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Character of Form: Clarence Kennedy and the Sculpture of Desiderio da Settignano

July 2–September 28, 2007
East Building, Ground Floor, Study Center

This exhibition is no longer on view at the National Gallery of Art.

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Original exhibition poster
(click to enlarge)

Overview: Clarence Kennedy (1892–1972), an art historian at Smith College specializing in Italian Renaissance and classical Greek art, took up photography out of frustration with the poor quality of available images of sculpture. He quickly surpassed his amateur status with his masterful implementation of light and shadow and impressive eye for detail. He explored his subjects from all angles with special attention to details that reveal the sculptor’s virtuosity and individual character. His goal was “to bring out, in the most sympathetic way, the character of the forms as the sculptor left them, complete and valid in their own right."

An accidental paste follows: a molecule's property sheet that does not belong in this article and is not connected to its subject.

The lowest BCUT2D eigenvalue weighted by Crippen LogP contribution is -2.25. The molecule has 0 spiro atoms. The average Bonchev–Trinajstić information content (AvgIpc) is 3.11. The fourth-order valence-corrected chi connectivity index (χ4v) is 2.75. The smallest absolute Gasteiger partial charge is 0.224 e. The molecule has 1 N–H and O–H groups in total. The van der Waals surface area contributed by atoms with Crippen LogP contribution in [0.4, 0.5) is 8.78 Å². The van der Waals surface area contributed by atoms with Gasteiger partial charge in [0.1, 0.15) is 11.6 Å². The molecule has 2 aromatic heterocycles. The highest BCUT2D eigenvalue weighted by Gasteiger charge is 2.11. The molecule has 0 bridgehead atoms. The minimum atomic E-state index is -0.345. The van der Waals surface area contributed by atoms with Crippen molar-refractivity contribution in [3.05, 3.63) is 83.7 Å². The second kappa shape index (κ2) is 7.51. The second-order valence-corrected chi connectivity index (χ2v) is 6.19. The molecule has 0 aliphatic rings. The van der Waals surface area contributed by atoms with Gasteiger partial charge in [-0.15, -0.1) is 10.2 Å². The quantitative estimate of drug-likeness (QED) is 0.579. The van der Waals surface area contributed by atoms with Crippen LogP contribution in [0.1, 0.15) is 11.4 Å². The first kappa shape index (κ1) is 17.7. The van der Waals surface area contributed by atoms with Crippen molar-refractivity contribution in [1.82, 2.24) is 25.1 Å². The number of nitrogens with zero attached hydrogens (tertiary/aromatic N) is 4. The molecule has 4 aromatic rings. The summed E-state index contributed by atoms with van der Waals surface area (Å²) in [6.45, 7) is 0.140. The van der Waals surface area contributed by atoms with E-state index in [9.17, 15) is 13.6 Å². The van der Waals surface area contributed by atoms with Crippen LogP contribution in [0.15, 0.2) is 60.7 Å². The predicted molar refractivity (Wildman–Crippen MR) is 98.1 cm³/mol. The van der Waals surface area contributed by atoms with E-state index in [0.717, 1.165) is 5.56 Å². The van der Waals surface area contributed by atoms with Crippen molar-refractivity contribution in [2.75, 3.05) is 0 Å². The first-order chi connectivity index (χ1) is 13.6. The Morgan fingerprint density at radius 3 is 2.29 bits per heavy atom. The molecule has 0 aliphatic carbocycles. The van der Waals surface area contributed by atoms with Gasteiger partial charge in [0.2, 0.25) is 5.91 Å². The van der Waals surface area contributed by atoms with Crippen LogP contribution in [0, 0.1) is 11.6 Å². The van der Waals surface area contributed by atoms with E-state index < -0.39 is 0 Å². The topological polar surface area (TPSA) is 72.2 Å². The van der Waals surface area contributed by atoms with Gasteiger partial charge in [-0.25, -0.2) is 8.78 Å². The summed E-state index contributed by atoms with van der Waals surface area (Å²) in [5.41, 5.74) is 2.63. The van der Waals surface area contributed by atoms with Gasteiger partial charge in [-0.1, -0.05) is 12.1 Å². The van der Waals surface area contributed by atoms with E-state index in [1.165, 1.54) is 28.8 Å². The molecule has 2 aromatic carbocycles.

From 1928 to 1932, Kennedy published a seven-part series of photographic volumes entitled Studies in the History and Criticism of Sculpture containing over 300 photographs. The sculptures of Desiderio da Settignano were among his favorite subjects, occupying four of the seven portfolios. Kennedy mounted and assembled each edition himself and released them in extremely limited numbers. The Library’s department of image collections received the second numbered copy of the series as part of the generous Widener gift in 1943. 

This exhibition included approximately 35 silver gelatin prints primarily from these volumes. Represented were sculptures featured in the Gallery’s exhibition Desiderio da Settignano: Sculptor of Renaissance Florence as well as works in Italy that cannot travel, such as the Funerary Monument of of Carlo Marsuppini and the Tabernacle of San Lorenzo. These complementary exhibitions in Washington provided unprecedented access to Desiderio’s work in Florence.

Organization: The exhibition was organized by the National Gallery of Art. Missy Lemke, image specialist for Italian art, was curator.